This is an opinion piece written by the author below, and does not reflect the position of YCW.
By Johanna Costigan
On 2 December in London, Former Prime Minister of Australia and current President of the Asia Society Policy Institute Kevin Rudd delivered a briefing to YCW London on the state of the U.S.-China relationship. Rudd, an expert on modern China and the CPC, is currently pursuing a DPhil on the worldview of Chinese President Xi Jinping (whom he had just met with in Beijing—an opportunity out of reach for most students).
In the talk, Rudd traced the primary sources of economic tension between the two nations, noting how they spill over into other socio-political realms, such as global development and the two-way flow of international students.
The first question Rudd took from the audience was a doozy. “Some people in China think of you as 亲华, or pro-China. Others say you are 反华, anti-China. So, which would you say you are?”
Rudd noted that the political climate towards China in the U.S. is one in which there is a bipartisan competition to be the most anti-China politician, “though it would probably take most candidates 15 seconds to exhaust all their knowledge on China.” It is in this environment, Rudd argued, that he gets labeled soft on China “just for asking questions.”
He emphasized that slight pushback in a politicized environment could be misconstrued as excessive sympathy toward China, even when asking questions as simple as, “Do you really want to bring on a cold war? Are you sure?”
Proffering skepticism towards classification, Rudd opened the door to a third—and in U.S. politics largely absent—attitude towards China: the middle ground. He did not label himself as either pro or anti. Instead, true to form in his analysis on China, Rudd paired his understanding of the complexities of the Chinese Party-state with an assessment of the facts at hand regarding current U.S.-China economic tensions. His middle-ground approach just might be the best path forward.
Both American and Chinese politicians have much to learn from Rudd’s measured rhetoric. There are many differences between each country’s perceptions of the other, but the glaringly obvious one is that while the CCP officials charged with foreign affairs, including Xi, seem to grasp the American system and its decision-making processes, it’s hard to say the same of their U.S. counterparts.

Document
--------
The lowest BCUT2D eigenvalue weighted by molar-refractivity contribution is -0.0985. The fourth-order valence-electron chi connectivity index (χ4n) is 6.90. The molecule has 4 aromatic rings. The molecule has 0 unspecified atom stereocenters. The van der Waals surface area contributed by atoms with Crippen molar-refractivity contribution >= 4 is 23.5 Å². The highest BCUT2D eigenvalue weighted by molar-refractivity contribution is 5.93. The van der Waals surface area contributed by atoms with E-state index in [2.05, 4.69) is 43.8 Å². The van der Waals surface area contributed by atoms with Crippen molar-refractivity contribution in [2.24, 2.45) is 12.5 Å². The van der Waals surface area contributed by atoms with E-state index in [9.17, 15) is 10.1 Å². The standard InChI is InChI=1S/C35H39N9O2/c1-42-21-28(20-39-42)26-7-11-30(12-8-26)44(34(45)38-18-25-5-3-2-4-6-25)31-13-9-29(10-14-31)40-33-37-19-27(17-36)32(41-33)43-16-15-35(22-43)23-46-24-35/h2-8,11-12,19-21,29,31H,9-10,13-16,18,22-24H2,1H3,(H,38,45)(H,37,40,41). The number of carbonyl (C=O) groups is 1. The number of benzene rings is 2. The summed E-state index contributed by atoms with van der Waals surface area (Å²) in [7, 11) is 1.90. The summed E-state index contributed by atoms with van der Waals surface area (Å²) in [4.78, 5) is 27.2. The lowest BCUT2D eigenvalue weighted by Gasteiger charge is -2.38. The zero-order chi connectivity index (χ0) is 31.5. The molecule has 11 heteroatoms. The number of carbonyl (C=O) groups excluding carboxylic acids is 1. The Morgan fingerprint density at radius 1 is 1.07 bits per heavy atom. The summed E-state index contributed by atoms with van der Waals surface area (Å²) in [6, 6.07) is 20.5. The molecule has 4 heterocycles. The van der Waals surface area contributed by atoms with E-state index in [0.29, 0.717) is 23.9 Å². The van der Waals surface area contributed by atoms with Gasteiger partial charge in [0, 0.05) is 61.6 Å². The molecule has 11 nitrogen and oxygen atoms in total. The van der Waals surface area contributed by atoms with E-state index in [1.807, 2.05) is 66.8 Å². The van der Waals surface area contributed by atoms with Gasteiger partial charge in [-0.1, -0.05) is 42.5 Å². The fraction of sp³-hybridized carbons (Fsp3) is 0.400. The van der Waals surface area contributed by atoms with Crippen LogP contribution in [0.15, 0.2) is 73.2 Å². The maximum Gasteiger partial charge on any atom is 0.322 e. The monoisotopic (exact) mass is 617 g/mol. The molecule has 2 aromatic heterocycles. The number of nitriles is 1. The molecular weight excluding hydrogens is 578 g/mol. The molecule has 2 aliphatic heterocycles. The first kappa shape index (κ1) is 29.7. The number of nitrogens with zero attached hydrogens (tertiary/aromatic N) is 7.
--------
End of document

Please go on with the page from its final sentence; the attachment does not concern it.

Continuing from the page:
The hawks in the current U.S. administration—led by Secretary of State Mike Pompeo, who has made disparaging remarks on China—have shown little evidence of interest in improving the relationship. Instead, they describe it as a competition predicated on fundamental and unwavering differences between the two nations. Last May, the State Department’s former Director of Policy Planning Kiron Skinner described the relationship as “a fight with a really different civilization and a different ideology, and the United States hasn’t had that before.”
Martin Wolf of the FT criticized this characterization, pointing out she must have “forgotten” the war with Japan and, more crucially, that this kind of ideological rivalry will sustain permanent competition, if not worse. Wolf also argued that any U.S. appointee who plans on pursuing a less ideologically aggressive strategy with China will not last long: “The aim is U.S. domination. The means is control over China, or separation from China. Anybody who believes a rules-based multilateral order, or globalized economy, or even harmonious international relations are likely to survive this conflict is deluded.”
While there has been increasingly hostile rhetoric on both sides, the United States has taken its “strategic competition” with China too far and it has created Cold-war era suspicions on a personal level. Instead of focusing on training and recruiting foreign policy analysts and experts on China affairs, the U.S. administration seems to be alienating them. Americans who study at prestigious exchange programs in Beijing have recently been subjected to questioning by the FBI. Chi Wang, president of the US-China Policy Foundation, has written: “Never before have I felt the way I do now—like my ‘Chineseness’ somehow makes me less American or less trustworthy.”
There are currently 24 vacant ambassadorships in the U.S. diplomatic corps, including a key post in Japan. Pompeo made an October 2019 speech on China, which emphatically characterized the CCP as the bogeyman and yet stated that the U.S. wants to see a prosperous and peaceful China, without outlining any supportive policy.
The next U.S. president will need to distance herself/himself from the over-generalized, hostile, and reductive rhetoric towards China that has dominated the primary campaigns and the Trump administration’s prescriptions and practices.
As Rudd noted, the future occupant of the White House will need people in the room who have a grip on the Chinese party-state, beginning with its unique existence as a Marxist-Leninist state, different from any system with which Westerners are familiar. From there, they will be charged with the task of undoing some of the Trump-inflicted damage and finding a way to salvage the relationship.
It might sound obvious that the U.S. should design policy based on a boots-on-the ground understanding of how China works, but at the moment it is not happening. Ignorance, willful or not, begets oversimplification. It allows individuals to take sides without making progress.
As Rudd said, whether you’re Washington or Beijing, “be careful of the binary.”